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As Connie Moore writes in this blog, "The hype surrounding artificial intelligence (AI) in today’s marketplace cannot be overstated. Most of the excitement is just that—hype and hot air, plus a whole lot of confusion about what AI actually encompasses." So in terms of Artificial Intelligence's impact on BPM, what do you think?
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I think BPM may be one of the areas where the hype about AI might actually be understated.
It seems perfectly rational that the Process Manager could "learn" from processes as they execute - the initial process definition might come from Process Mining, or might be built by Humans using BPMN - but from that point on machine learning would tweak the process to improve performance.
Founder at John Reynolds' Venture LLC - Creator of ¿?Trules™ for drama free decisions
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Process Mining does not produce working processes unless you already have a procces in place. The machine learning has to happen from user action in the process environment. Hence your orthodox BPM system is suddenly obsolete ... and so is BPMN. They guiding and constraining of work for compliance has to happen in business language rules and not flow diagrams.
Max I think you are quite wrong if anything BPM has significant contribution to make in bring order and structure to AI. BPM has no limitations in thinking which will be recognised as AI evolves with new software capabilities. Yes old supporting software such as BPMN will not be up to the job....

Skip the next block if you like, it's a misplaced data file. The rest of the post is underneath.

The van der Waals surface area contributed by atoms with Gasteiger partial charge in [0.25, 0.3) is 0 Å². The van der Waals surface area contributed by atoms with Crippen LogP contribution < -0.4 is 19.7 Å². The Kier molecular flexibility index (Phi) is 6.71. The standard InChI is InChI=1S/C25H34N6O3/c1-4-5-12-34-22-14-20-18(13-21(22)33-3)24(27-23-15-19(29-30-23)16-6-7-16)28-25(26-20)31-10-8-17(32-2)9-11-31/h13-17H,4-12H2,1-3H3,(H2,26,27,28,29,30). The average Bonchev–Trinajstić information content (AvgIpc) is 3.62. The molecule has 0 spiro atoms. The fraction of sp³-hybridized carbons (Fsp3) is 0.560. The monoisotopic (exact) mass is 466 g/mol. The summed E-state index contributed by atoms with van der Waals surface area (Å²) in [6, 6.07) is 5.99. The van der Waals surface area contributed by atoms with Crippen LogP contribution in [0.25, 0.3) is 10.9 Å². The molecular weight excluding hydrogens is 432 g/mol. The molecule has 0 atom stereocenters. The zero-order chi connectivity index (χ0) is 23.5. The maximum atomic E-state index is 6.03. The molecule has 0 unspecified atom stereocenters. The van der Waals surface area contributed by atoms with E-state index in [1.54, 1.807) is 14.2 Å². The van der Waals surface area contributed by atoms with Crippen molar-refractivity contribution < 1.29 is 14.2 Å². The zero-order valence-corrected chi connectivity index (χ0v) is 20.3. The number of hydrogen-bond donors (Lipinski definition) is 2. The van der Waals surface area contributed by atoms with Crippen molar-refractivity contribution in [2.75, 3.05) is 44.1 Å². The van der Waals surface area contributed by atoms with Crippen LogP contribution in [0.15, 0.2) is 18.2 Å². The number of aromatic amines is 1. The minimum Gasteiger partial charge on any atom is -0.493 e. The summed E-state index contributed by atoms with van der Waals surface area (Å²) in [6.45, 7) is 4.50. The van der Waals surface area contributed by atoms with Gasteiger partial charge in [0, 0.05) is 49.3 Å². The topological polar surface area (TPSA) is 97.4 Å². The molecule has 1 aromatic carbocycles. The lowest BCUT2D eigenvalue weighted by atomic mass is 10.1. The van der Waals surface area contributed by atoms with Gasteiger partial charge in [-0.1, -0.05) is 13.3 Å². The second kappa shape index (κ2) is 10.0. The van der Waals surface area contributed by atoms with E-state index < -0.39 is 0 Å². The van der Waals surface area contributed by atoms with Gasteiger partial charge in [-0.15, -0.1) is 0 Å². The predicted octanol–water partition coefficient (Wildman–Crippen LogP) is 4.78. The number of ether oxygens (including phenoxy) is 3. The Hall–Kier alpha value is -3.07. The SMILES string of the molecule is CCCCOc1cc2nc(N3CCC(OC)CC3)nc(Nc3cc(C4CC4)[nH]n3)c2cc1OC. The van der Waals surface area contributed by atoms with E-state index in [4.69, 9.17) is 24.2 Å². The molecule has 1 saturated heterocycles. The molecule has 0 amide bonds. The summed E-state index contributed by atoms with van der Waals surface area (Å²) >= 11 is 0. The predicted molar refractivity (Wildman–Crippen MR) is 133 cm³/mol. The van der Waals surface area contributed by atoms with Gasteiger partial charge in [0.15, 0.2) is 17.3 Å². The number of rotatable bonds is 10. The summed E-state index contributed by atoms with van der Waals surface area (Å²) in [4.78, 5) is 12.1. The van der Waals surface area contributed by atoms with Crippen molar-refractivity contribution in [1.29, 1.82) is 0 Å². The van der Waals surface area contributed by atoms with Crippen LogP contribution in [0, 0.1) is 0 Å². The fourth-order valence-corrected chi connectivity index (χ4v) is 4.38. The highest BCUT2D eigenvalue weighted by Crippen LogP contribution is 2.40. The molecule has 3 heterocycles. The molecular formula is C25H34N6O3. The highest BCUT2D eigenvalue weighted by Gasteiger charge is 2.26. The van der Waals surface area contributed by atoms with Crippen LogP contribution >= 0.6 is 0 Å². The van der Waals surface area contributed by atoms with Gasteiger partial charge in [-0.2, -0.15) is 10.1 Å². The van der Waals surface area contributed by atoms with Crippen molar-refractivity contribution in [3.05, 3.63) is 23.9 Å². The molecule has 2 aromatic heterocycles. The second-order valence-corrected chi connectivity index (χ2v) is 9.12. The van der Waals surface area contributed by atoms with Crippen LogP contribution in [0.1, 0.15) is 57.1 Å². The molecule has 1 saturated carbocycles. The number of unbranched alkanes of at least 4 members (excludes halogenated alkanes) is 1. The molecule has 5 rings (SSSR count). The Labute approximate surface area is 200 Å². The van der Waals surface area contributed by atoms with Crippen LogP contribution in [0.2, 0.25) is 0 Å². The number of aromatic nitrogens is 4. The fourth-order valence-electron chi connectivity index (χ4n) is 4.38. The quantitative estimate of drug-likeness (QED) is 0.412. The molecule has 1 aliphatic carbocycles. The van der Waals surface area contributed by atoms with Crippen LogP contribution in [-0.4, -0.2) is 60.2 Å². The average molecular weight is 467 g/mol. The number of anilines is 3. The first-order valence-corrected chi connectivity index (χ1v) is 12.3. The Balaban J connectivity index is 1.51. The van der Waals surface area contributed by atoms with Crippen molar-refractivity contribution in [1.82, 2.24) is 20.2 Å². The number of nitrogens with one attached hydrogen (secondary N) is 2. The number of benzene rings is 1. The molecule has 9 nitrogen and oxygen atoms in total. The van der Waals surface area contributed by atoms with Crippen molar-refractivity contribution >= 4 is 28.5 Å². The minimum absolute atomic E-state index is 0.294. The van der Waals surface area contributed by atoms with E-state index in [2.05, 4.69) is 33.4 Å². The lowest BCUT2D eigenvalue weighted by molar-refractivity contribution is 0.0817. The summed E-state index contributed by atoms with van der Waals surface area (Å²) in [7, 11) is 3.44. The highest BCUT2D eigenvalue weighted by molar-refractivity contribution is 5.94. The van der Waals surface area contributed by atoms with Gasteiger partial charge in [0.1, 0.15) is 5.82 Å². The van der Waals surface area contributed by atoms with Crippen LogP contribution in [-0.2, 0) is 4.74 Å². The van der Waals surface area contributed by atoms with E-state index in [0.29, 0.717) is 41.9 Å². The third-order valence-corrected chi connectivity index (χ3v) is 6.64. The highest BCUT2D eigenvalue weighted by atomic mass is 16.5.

1. Emiel Kelly
  2. 1 year ago
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Since when is BPMN software? ;-)
  1. John Morris
  2. 1 year ago
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Re: "process mining does not produce working processes unless you already have a process in place" -- that's not saying much, because as long as you have date stamps and some sort of unique ID (e.g. an order form), which could even be acquired in a paper-based environment, you can mine the process and create a nice graph. What business doesn't have at least an implicit process? The power of process mining is how much you can achieve from "tools you probably have around the house" already . . . . : )
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Walk before you run!